The determination of a 12-year-old knows no bounds, especially when it comes to roller coasters.
Just ask David Ho, a father who rode one 75 times in a row Monday on National Roller Coaster Day with his daughter, Sarah. The father-daughter duo racked up the rides over the course of 4 hours and 45 minutes. After the 75th ride, they were treated with an official ceremony that found Dutch Wonderland employees gifting an official certificate, as well as a coaster car frame panel from a decommissioned coaster car.
Ho says that fellow coaster riders cheered them on and offered warm wishes during the tough middle stretch.
In 2016, the Hos were at Dutch Wonderland waiting in line to ride the Kingdom Coaster when they overheard another park patron talking about someone who had ridden the coaster 15 times in a row.
“Sarah says, 'Oh, we can beat that record.' Ho says, with the now 12-year-old Sarah beside him, beaming. “I'm a parent, thinking about riding a roller coaster 15 times in a row, not really looking forward to it, thinking, 'Uhh...maybe not.' But she insists, so we go ride it 15, 16 times, and I'm exhausted. I'm asking her, can we stop? But she wants to go to 20. So, in 2016, we did that, totally unplanned, no preparation, just did it.”
With each consecutive year, the stakes got higher – 30 rides, 40 rides then 50. Last year, the Hos, who live in the Staten Island area, skipped the trip and trained at home instead.
“We did a Dutch Wonderland Day in our basement,” Ho says. “I got a VR headset and we did a virtual Kingdom Coaster ride. So, she's there with the headset on, I'm kind of rocking her chair back and forth...”
"And I rocked YOUR chair,” Sarah interjects, laughing. “But it wasn't as easy..."
First two seats, fourth car
To account for the time off, father and daughter settled on a crisp 75 trips on the Kingdom Coaster. In the first few years, the pair would have to actually get up, leave the ride and queue up again, eventually ballooning their quest to nearly four hours.
Built in 1992, Kingdom Coaster is a wooden roller coaster that takes roughly 90 seconds to travel 2,200 feet, beginning to end.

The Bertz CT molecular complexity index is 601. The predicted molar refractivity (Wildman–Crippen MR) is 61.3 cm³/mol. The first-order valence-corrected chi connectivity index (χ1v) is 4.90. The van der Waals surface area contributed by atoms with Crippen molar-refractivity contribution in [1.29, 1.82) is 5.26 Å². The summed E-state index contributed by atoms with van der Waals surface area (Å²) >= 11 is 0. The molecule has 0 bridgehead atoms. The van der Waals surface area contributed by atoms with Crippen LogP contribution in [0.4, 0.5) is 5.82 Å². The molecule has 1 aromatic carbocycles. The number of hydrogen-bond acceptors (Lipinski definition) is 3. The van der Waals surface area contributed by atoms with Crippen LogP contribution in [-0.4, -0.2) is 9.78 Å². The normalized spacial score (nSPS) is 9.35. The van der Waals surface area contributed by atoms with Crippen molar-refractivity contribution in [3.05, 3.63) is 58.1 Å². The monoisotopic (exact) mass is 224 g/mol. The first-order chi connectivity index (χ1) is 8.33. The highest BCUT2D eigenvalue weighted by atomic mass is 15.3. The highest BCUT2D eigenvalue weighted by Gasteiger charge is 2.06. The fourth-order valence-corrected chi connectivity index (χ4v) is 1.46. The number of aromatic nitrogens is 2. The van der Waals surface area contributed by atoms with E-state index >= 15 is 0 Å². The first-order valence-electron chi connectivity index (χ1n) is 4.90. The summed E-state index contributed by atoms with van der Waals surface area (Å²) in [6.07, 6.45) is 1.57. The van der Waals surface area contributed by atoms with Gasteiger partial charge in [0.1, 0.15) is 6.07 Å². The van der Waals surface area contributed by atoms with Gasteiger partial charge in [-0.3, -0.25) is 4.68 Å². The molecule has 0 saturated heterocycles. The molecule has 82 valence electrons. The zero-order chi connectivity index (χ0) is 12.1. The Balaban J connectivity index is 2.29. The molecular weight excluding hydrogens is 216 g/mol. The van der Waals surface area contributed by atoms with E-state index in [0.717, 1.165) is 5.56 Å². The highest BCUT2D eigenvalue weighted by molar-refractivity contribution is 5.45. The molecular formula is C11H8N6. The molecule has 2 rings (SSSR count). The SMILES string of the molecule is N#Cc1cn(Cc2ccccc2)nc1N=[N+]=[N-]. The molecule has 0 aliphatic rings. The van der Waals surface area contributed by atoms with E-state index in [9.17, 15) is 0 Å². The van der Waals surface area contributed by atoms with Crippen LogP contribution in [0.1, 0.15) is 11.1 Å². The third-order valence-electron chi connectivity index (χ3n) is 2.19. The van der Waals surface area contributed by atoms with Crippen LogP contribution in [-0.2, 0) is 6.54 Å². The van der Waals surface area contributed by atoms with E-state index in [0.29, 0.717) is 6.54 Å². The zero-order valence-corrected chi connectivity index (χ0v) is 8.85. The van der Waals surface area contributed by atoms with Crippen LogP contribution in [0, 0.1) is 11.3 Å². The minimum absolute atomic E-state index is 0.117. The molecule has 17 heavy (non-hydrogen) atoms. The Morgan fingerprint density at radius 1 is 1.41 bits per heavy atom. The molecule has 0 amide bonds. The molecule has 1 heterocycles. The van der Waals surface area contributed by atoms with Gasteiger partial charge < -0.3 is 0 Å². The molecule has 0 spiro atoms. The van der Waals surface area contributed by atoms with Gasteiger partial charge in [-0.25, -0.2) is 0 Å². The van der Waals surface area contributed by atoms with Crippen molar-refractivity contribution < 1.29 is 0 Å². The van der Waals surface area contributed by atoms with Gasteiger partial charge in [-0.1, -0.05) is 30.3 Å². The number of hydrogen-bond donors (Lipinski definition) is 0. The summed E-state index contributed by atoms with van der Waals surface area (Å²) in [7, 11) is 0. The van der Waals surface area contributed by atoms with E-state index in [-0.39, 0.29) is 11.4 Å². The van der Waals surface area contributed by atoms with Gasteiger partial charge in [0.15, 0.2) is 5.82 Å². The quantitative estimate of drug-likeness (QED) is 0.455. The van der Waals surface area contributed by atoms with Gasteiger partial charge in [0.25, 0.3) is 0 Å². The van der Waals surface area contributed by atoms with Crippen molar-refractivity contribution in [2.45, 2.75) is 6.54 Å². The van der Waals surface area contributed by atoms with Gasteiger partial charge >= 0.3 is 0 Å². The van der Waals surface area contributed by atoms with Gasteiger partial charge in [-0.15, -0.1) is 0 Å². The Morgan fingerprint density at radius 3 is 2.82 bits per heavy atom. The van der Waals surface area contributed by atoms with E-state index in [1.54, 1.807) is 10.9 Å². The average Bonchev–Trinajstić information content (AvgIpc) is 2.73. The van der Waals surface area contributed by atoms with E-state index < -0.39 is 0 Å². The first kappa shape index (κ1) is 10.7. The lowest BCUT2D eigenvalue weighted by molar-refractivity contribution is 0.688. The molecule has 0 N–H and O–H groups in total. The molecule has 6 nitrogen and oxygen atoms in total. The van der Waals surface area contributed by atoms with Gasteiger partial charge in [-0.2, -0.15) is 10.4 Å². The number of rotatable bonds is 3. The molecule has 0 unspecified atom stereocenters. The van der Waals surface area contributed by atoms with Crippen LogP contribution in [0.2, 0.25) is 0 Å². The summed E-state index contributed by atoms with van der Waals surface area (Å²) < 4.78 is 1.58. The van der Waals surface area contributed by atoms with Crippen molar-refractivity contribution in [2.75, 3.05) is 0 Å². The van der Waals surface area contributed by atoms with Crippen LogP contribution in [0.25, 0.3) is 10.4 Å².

In 2019, Ho reached out to the park in advance for the first time, to see if there was a way to lessen the time between rides. This put not just them, but also the entire concept of riding records on the radar of Dutch Wonderland director of marketing Jeffrey Eisenberg.
“I started asking around, to people who have history of the park — and we have tenured team members that have been here for 35 and 39 years, respectively — and nobody had record of this,” Eisenberg says. “And we know that people do their own marathons, but there's been nothing like this here. Not on Kingdom Coaster, not on Joust, certainly not Merlin's Mayhem, because that's new. So, this might be the start of something bigger, I don't know.”
Of course, father and daughter don’t do it for the glory. Their preparations and traditions reflect years of coaster rides — among other things, Ho packs fruit snacks for the pair to share every 10 rides, and a right kneepad for himself, after years of banging it on the last turns of the ride.
“I've found that core body training is really important to survive,” Ho says. “Not so much for Sarah, whose youth protects her. I've been in my 40s through this whole thing, so it takes a little work.”
The pair, shepherded in by Eisenberg at 8 a.m., arrives two hours before the park’s regular opening on Monday to start riding by 8:30. They pick their favorite spot, the first two seats of the fourth car, because “it seems like that is the seat that shakes you the least,” they say. Each year, their commemorative t-shirts get a little more meta, as the photos on the front feature the Hos, smiling and posing in previous incarnations of the t-shirts.
And how does one celebrate nearly five straight hours of roller coaster riding?
“After recovering a little bit, we Skyride ourselves to the other side of the park and get two giant ice cream cones when we're done from the Dole Shack," Ho says. “Vanilla soft serve with rainbow sprinkles.”
Ho says that as long as his daughter wants to come back, they’ll continue notching up the record in the coming years, one ride at a time.
“For me, what we're doing is pretty crazy, but as crazy as this is … you know, Sarah is growing up really fast," Ho says. “I'm going to blink and she'll be grown up, so I want her to have this memory of this crazy thing that she and her dad did on the roller coaster.”